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Reviews

26 Apr 2019

Britten's Billy Budd at the Royal Opera House

“Billy always attracted me, of course, the radiant young figure; I felt there was going to be quite an opportunity for writing nice dark music for Claggart; but I must admit that Vere, who has what seems to me the main moral problem of the whole work, round [him] the drama was going to centre.”

Billy Budd, directed by Deborah Warner, at the Royal Opera House

A review by Claire Seymour

Above: Billy Budd at the Royal Opera House

Photo credit: Catherine Ashmore

 

Director Deborah Warner, whose production of Billy Budd (a co-production with Madrid’s Teatro Real and Rome Opera) is the first for twenty years to grace the stage of the Royal Opera House, seems to be in accord with the views that Benjamin Britten expressed in a 1960 radio interview. For, it is Vere’s moral dilemma which dominates her interpretation. She makes no attempt to, as Britten’s librettist E.M. Forster put it in The Griffin in 1951, ‘tidy up Vere’: ‘We (Eric Crozier and I) have, you see, plumped for Billy as a hero and for Claggart as naturally depraved, and we have ventured to tidy up Vere’. In Warner’s production, Toby Spence’s Vere is undoubtedly “lost on the infinite sea”.

Michael Levine’s quasi-abstract design and Jean Kalman’s atmospheric lighting emphasise this. The sea is metaphoric. Forster had written to Britten, with striking prescience, ‘I will not recall you to the sea. Much as I love it, I believe that you ought to postpone it until you can create an old-man’s sea. Anyhow much later in your career’. [1] Here, platforms rise and fall (presumably intermittently obstructing the view of those seated in the upper ‘decks’ of the House) and the sea is evoked only by a trough of water across the centre of the stage (again, presumably not visible to patrons in the stalls) through which shipmen stomp and splash, to little evident purpose - Alasdair Elliott’s Squeak seems particularly partial to a paddle. Although there are nautical emblems, and we climb up to the mizzen-top and down into the ship’s underbelly, Levine and Warner make us imagine the expanse of ocean on which The Indomitable drifts and we sail instead through the mists and tidal surges of a psychological seascape. As Britten’s designer, John Piper, had urged, ‘We must never forget that the whole thing is taking place in Vere’s mind, and is being recalled by him”. [2]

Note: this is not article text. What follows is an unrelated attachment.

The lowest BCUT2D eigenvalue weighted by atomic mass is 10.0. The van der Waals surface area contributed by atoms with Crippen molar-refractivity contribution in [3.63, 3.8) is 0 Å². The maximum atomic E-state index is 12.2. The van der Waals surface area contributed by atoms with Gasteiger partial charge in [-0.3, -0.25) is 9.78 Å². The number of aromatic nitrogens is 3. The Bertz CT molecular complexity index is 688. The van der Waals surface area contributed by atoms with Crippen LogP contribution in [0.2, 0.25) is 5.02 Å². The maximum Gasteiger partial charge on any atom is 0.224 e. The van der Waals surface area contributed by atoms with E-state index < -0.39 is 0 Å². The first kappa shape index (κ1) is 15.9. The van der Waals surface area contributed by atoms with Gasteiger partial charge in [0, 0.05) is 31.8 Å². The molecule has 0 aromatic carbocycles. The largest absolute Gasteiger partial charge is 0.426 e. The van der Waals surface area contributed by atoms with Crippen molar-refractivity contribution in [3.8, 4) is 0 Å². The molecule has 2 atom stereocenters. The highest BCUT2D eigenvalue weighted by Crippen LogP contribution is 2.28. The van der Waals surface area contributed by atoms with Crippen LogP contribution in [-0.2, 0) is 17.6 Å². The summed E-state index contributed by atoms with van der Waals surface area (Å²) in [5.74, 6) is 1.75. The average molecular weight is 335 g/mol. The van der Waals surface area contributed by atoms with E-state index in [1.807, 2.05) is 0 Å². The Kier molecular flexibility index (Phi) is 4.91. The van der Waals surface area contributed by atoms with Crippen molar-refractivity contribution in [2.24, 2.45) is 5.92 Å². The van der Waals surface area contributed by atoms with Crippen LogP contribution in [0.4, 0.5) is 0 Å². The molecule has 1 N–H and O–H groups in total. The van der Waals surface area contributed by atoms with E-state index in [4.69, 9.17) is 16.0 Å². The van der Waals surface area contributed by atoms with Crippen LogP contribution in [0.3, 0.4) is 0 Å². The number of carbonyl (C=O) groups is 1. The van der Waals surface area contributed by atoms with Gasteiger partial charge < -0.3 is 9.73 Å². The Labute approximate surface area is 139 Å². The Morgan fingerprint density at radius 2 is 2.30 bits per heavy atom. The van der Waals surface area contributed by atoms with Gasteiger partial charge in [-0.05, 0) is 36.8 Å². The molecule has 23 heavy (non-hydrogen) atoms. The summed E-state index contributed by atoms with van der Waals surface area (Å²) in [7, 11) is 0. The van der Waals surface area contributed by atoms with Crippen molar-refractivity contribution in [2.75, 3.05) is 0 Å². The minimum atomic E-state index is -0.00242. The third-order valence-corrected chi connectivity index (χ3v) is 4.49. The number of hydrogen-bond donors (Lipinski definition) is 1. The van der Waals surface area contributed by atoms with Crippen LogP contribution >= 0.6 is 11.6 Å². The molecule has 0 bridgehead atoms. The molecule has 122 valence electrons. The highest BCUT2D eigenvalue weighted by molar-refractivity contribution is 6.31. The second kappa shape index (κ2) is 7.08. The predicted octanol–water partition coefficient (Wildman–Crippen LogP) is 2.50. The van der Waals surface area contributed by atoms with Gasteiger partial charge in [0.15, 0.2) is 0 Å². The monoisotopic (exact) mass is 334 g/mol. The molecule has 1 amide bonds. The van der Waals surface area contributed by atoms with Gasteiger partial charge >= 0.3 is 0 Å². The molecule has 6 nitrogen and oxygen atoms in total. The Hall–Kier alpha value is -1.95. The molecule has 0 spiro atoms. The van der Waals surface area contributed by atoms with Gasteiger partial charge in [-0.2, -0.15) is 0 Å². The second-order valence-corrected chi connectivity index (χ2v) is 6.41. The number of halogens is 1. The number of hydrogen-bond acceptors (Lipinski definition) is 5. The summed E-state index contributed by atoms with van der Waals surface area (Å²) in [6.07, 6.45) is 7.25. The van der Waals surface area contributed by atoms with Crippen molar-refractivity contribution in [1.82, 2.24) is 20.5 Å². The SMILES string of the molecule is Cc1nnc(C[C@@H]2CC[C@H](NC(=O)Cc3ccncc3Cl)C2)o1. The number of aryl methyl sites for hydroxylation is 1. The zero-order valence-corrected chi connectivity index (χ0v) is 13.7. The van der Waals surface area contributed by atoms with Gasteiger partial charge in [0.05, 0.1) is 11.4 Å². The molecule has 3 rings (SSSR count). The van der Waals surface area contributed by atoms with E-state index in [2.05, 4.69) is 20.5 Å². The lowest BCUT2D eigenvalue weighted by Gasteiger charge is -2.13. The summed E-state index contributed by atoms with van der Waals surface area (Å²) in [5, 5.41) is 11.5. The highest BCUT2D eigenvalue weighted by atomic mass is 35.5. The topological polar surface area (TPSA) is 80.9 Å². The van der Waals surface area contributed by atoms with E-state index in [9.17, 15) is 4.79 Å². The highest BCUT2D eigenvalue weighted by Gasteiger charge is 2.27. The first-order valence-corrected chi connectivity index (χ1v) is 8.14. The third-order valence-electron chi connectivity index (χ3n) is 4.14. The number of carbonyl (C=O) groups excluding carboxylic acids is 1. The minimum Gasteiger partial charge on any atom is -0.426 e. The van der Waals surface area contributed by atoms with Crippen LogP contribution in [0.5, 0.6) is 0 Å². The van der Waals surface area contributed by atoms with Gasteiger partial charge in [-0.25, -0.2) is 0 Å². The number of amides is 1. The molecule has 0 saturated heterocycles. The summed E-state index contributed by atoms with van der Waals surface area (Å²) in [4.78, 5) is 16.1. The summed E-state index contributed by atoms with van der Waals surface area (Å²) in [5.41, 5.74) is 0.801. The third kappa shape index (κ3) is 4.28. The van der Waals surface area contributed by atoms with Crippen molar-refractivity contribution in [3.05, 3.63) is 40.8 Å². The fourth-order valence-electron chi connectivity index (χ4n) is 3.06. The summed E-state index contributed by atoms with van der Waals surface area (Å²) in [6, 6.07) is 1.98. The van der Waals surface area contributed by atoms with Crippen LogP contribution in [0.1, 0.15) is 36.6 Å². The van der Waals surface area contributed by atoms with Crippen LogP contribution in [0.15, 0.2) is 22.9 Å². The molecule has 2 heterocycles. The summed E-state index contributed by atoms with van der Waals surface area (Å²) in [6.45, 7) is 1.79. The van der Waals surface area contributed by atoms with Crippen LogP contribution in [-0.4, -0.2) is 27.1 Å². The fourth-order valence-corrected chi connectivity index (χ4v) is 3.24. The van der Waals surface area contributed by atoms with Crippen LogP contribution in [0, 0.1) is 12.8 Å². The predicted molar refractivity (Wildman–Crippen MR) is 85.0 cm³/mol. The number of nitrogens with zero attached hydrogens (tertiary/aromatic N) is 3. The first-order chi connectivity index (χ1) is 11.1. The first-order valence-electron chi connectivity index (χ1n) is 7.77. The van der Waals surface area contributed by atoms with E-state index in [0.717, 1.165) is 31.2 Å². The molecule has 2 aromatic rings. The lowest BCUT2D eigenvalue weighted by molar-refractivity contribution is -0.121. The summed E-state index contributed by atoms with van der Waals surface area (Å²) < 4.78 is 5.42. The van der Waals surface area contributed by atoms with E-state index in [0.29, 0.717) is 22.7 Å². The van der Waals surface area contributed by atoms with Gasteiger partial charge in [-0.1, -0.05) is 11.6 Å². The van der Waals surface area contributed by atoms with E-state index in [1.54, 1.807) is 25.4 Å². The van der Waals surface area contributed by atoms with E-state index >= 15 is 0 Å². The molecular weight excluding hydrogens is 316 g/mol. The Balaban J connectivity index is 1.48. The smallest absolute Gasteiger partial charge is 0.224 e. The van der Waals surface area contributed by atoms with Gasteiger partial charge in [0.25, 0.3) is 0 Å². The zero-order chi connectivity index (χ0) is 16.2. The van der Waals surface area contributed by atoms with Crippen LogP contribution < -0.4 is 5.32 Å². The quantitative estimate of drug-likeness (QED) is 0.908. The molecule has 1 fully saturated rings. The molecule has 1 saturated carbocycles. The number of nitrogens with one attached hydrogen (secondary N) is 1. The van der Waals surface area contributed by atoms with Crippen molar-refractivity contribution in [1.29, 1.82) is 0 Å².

The criss-cross of ropes, rigging and ladders that pattern the ROH stage suggest not just the regimented discipline of naval life but the net which entraps Vere, Claggart and Budd - even the Novice, who laments, “Oh, why was I ever born? Why? It’s fate, it’s fate. I’ve no choice. Everything’s fate.” And, Vere might plead, “O for the light, the clear light of Heaven”, but Kalman’s hazy, grey hinterland offers no illumination. We are adrift. The costumes, too, blur and confuse: if the design evokes a late eighteenth-century frigate, then Chloé Obolensky’s naval uniforms refer to the Second World War, and I’m not sure what is gained by simultaneously intimating ‘modern’ times and post-Revolutionary France.

2860ashm_1269 Jacques Imbrailo Budd.jpg Jacques Imbrailo (Billy Budd). Photo credit: Catherine Ashmore.

Moreover, although Kim Brandstrup deftly choreographs the crew’s work and leisure - the ROH Chorus, who sang with stirring passion, are supplemented a thirty-strong group of actors - there is little sense of actual ‘movement’. In the opening moments, the sailors’ work-cry, “O heave! O heave away”, sees them on their knees, scouring the deck with holystones rather than tugging the ropes and rigging. They remain unmoved by Billy’s rallying summons, “Sway!”, and there is no sense of the integrative force that binds the men and which later erupts during the pursuit of the French frigate - here, despite the surging violence in the score, an episode which fails to evoke vigorous anticipation of victory - and after Billy’s hanging, when the crew reprise his unintentionally seditious farewell to his former ship, The Rights O’ Man, the ‘heave’ motif returning as a mutinous, threatening undercurrent. Kalman’s lighting emphasises the motionlessness, confining Vere to his cabin and the men to their hammocks in the hull.